Author: Khaled Abou El Fadl
Publisher: Rowman & Littlefield, University Press of America (July 2001)
Pages: 419 Binding: Paperback
Description from the publisher:
Based on actual cases, these original essays present an honest and critical evaluation of the problems and challenges that confront Muslims in the Contemporary world. Using the Muslim experience in the United States as a lens, the author examines what he identifies as a pervasive alienation suffered by Muslims over their place in history, source of identity, and moral foundations. The author imagines himself sitting in a conference of Islamic books - the Conference convening to examine the contemporary Muslim condition. Various influential intellectual trends are represented in this Conference, but the author is not a passive observer, he is an active participant who reacts to the Conference with introspection and critical moral insight. The author positions himself on a bridge between the intellectual heritage of Islam and the oppressive Muslim present, arguing that the salvation of one is intricately linked to the other. This book attempts to reclaim what the author maintains is a core moral value in Islam - the value of beauty.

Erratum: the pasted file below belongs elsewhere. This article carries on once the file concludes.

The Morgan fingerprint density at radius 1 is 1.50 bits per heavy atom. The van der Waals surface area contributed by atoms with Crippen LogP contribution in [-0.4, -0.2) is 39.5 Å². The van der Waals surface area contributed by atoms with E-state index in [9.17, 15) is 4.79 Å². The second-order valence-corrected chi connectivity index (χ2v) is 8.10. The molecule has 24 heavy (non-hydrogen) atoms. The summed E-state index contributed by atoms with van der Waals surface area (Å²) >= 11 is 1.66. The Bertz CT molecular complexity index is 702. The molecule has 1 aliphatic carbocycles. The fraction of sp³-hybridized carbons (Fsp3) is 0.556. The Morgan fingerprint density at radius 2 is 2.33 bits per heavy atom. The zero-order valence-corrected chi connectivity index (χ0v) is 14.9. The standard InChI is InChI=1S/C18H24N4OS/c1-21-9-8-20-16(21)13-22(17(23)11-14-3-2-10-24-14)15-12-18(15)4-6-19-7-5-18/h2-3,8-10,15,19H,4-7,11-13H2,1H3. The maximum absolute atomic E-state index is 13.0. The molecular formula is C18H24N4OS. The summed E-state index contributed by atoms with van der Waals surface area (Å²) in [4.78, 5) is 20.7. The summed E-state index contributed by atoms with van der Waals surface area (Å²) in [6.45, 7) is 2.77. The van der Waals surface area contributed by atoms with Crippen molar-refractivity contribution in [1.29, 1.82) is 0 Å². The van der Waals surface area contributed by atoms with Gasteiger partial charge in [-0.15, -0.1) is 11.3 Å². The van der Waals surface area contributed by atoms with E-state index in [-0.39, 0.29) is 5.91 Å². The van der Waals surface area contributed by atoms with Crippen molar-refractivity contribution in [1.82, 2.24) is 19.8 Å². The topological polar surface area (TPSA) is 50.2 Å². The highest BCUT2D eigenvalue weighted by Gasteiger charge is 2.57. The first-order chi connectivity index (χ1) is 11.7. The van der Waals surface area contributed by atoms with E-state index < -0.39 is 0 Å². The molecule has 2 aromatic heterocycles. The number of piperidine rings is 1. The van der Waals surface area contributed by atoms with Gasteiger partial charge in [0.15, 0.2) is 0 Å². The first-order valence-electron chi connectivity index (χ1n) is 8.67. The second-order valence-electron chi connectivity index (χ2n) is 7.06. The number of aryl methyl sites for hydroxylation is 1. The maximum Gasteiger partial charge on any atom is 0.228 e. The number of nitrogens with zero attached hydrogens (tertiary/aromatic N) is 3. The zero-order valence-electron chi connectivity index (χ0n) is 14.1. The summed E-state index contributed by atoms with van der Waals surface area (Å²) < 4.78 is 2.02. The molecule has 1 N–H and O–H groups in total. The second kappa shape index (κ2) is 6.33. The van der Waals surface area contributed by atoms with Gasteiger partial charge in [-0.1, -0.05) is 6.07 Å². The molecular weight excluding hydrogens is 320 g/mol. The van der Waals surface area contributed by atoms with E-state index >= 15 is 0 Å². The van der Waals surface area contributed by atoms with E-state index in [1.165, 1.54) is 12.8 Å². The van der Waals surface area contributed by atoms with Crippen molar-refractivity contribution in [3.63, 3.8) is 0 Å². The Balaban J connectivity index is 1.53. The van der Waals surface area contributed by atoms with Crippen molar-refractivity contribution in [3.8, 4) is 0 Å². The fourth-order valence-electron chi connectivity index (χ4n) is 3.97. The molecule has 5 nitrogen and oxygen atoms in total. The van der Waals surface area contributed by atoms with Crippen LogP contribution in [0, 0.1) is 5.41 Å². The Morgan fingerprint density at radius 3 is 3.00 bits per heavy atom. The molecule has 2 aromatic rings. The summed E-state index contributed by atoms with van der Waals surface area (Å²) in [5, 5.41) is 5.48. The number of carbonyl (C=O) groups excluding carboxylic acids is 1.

In this unusual volume, Abou El Fadl, a professor of Islamic law at the UCLA law school, describes the various daily problems experienced by Muslims living in the United States and his response to them. The philosophy behind each response is drawn from the "conference of the books" of the title; the vast body of Islamic theological texts that provide the author with support and answers to the tricky questions of the modern world. The text is made up of a dialogue that is mainly internal and intensely religious, with frequent reference to the author's personal experience as a Muslim. It will appeal to other Muslims and scholars of Islam. Annotation c. Book News, Inc., Portland, OR (booknews.com)